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Steven Lott
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I'm honoured to have been selected to attend the upcoming Gates Foundation's ‪#‎GatesSocial‬ event - looking forward to it!
Ward Health is honoured to have our communications director, +Steven Lott, selected to attend the +gates foundation’s #GatesSocial event on science and innovation.  This is an exciting opportunity to meet with other global health leaders, and recognition of our leading edge work in engaging health care stakeholders in support of the goal of improving health equity and outcomes through better access to care.

Gates Social on science innovation with Nick Kristof (October 6-7, 2014)

Gates Socials are small, in-person events hosted by the Bill & Melinda Gates Foundation. At this event attendees will:
- Participate in a special question-and-answer session with New York Times columnist and author Nick Kristof about how to take action on global health issues and his latest book with wife Sheryl WuDunn, A Path Appears.
- Speak with Gates Foundation CEO Susan Desmond-Hellmann
- Attend a presentation with remarks from Bill & Melinda Gates
- Hear from Gates Foundation employees who work to find great ideas that could save lives and change the world
- See first-hand some of the newest global health innovations currently under development
- Discuss and brainstorm ways social media can help spread the good news about vaccine effectiveness

Ward Health believes that improving health care is a shared responsibility, and we advocate for engaging patients in all aspects of healthcare decision-making and for public policies that foster medical discovery and innovation - the path to improving the quality of life for millions of people.  Innovation also enhances the financial sustainability of health systems by easing the economic and social burden of chronic illness and disease.

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Guest column by +Chris Ward : Is Indian Pharma’s spectacular growth Bonanza or Bubble?

Indian pharmaceutical companies’ profits have grown hugely in recent years. Contrary to claims that India’s robust generics industry is driven by being ‘the drug store for the developing world’, overwhelmingly the growth of the industry is from sales to established country markets in the US and Europe. But predictions for continued growth may prove to be optimistic.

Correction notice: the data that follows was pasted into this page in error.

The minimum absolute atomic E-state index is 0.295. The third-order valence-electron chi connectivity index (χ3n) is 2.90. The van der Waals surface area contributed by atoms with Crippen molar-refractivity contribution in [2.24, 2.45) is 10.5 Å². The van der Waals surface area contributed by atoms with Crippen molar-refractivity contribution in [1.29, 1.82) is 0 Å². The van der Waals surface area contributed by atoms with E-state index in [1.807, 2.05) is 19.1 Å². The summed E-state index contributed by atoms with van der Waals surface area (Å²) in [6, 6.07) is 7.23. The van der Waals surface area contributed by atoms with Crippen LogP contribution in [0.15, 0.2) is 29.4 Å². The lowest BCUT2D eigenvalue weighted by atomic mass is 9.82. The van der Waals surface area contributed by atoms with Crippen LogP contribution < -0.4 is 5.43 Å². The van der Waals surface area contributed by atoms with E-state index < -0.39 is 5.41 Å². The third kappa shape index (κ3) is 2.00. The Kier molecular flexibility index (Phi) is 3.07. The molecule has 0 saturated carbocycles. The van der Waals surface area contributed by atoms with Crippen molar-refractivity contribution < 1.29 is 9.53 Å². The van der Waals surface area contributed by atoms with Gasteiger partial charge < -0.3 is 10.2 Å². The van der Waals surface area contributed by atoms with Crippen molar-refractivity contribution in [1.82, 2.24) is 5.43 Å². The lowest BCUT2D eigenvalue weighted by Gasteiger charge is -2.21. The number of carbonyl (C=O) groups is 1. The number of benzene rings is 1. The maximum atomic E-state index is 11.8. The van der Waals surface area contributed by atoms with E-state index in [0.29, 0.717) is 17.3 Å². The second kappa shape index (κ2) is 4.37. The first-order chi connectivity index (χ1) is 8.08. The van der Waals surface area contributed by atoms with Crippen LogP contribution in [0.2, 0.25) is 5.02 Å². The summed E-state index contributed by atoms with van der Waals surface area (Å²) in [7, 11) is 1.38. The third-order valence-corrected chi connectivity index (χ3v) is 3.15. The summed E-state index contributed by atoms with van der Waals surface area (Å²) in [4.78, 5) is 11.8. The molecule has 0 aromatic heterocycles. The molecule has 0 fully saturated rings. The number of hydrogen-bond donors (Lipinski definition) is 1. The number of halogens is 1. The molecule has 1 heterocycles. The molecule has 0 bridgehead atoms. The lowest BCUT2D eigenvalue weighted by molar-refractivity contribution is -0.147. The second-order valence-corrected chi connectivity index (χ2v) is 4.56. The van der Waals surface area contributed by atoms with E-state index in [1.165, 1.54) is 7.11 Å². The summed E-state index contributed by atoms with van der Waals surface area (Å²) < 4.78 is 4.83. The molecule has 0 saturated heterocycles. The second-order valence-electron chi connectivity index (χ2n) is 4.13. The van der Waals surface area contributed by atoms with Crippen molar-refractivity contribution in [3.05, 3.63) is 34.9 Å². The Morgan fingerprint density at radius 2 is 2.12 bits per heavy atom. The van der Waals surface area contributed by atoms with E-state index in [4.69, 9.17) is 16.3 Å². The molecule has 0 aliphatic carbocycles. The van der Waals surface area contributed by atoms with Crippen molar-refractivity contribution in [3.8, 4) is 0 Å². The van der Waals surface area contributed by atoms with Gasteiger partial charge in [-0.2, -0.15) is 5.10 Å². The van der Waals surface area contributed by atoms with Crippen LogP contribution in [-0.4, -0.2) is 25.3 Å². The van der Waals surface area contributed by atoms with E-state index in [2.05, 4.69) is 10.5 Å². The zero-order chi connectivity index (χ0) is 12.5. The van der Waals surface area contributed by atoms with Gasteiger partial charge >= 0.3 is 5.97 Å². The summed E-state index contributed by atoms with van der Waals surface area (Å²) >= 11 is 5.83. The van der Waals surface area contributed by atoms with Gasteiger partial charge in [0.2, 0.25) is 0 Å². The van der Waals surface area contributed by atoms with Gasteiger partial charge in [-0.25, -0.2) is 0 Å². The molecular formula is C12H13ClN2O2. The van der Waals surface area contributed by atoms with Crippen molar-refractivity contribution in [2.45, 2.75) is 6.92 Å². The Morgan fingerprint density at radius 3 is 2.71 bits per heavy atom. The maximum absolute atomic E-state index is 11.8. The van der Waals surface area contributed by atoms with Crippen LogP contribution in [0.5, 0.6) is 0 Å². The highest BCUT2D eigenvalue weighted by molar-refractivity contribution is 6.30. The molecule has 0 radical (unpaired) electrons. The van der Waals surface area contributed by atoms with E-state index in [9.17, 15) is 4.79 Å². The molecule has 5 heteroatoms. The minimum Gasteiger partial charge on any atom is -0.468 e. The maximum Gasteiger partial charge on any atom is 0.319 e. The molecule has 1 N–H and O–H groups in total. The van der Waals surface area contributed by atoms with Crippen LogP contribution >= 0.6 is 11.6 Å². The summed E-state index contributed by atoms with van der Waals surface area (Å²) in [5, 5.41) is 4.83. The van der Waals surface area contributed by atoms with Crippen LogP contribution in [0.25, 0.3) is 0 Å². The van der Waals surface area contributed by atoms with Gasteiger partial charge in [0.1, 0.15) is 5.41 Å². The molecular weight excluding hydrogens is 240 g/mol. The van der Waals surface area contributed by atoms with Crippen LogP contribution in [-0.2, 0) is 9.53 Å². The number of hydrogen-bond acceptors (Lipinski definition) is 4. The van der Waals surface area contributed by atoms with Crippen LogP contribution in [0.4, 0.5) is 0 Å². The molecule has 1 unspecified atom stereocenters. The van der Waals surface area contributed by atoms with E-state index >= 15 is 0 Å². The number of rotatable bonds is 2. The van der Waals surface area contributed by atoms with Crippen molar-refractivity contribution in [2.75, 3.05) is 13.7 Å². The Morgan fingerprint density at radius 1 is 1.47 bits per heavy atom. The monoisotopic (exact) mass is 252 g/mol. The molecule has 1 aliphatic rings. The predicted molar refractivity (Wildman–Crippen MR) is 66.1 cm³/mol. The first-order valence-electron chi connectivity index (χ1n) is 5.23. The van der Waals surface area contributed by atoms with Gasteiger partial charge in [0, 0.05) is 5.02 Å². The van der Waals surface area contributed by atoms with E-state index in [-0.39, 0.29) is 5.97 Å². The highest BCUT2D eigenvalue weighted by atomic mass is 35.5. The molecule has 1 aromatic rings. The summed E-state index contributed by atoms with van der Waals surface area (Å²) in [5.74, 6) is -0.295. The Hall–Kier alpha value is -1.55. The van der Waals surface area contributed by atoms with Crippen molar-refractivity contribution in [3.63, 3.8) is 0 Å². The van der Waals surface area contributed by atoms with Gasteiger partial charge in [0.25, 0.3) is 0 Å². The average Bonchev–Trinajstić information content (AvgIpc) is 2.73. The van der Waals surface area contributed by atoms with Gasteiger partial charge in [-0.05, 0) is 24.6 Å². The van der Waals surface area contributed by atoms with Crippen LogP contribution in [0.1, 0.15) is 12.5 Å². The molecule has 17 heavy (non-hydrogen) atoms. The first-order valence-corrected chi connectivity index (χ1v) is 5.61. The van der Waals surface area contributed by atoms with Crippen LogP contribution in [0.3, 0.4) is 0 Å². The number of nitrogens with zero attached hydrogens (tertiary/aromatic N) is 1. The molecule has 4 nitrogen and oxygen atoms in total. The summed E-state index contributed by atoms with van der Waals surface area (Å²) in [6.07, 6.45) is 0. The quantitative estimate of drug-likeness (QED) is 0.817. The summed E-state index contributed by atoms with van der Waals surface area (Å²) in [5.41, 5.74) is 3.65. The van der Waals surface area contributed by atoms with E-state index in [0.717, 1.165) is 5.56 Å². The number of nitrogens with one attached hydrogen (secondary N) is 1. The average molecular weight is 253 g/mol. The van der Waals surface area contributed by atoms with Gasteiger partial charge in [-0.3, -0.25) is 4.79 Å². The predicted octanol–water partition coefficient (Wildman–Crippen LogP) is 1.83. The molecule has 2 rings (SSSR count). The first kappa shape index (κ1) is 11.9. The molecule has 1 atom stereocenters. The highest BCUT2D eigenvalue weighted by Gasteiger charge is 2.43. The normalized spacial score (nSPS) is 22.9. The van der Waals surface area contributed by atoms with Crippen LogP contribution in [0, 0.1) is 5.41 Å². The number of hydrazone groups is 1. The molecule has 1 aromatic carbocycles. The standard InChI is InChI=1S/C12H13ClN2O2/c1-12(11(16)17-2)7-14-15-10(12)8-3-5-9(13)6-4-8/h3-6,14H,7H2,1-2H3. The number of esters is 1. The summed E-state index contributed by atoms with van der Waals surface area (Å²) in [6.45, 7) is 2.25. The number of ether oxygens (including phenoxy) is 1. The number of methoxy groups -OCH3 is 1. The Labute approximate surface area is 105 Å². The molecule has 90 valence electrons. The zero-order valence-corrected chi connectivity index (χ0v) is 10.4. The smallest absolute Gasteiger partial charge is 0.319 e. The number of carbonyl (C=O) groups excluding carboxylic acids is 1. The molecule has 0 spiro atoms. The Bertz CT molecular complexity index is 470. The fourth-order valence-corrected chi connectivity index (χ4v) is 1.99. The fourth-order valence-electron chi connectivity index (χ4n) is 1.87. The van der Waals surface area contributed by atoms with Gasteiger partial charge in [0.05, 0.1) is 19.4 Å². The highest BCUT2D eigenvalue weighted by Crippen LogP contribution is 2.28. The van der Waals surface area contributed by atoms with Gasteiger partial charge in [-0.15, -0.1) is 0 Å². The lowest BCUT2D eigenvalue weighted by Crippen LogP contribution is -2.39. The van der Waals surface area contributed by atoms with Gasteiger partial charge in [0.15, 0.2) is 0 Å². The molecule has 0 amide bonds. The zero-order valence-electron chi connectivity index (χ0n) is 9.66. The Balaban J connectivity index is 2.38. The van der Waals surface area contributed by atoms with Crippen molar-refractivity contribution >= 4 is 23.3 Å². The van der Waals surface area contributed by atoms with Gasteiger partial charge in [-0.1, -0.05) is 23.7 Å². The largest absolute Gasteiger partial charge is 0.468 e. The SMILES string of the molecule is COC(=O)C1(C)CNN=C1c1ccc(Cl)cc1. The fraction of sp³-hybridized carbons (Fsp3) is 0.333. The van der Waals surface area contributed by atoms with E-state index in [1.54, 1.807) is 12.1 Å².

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Will India’s regulatory failures doom the future growth of its pharmaceutical industry? +Chris Ward of +World Health Advocacy  reports.

Feature article from May's edition of Pharmaceutical Executive Global Digest.

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Rick Mercer's rant on those who won't get the flu shot...

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"If this tablet is approved in coming years, this achievement will surely usher in a new age for science in Africa. It will save millions upon millions of lives on the continent, helping avoid at least 24 percent of child deaths in sub-Saharan Africa."

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An increasing number of adults in the US have multiple chronic conditions.  Growth in the prevalence of multiple chronic conditions was driven primarily by increases in three of the nine individual conditions.  During this 10-year period, prevalence of hypertension increased from 35% to 41%, diabetes from 10% to 15%, and cancer from 9% to 11%, among those 45 and over.

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Times of India story on compulsory licensing gets it wrong

A misleading July 27 Times of India story on U.S. “Compulsory Licensing” of cancer drugs gets it all wrong.  The author misrepresents the importation of generic cancer drugs to deal with a critical shortage as a “Compulsory License”.  The publicly available U.S. FDA’s documentation on the events and actions taken by the agency to address critical cancer drug shortages makes it clear that “FDA’s exercise of enforcement discretion does not mean that the overseas drug is now FDA approved in the US”. (see attached link)

The FDA public documentation makes clear that the temporary importation of drugs “is considered only in cases when there is a shortage of an approved US drug that is critical to patients and the shortage cannot be resolved by manufacturers of the approved US drug in the immediate future. In these cases, FDA searches for companies that manufacture drugs that are approved in foreign markets and may help meet critical patient needs in the US.”

The FDA’s efforts to address a critical drug shortage involves a high level of collaboration among all stakeholders including industry and government.  The assertion by the author that “In case of the US, even the patent right-holder will wake up one morning and discover that the patent had been revoked” is both incorrect and misrepresents a valid, urgent and temporary response to the critical needs of cancer patients.  A temporary importation permit is not a compulsory license.

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The World Health Organization today released their World Health Statistics report, providing information from 194 countries on a broad range of health indicators. Some of the key highlights included:
* In every region of the world, obesity doubled between 1980 and 2008
* In 20 years, the number of maternal deaths has decreased from more than 540 000 deaths in 1990 to less than 290 000 in 2010 – a decline of 47%
* Public health advancements have helped save children’s lives in the past decade

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A great comic re #obesity & #NCDs by Dan Piraro (@pirarobizarro)
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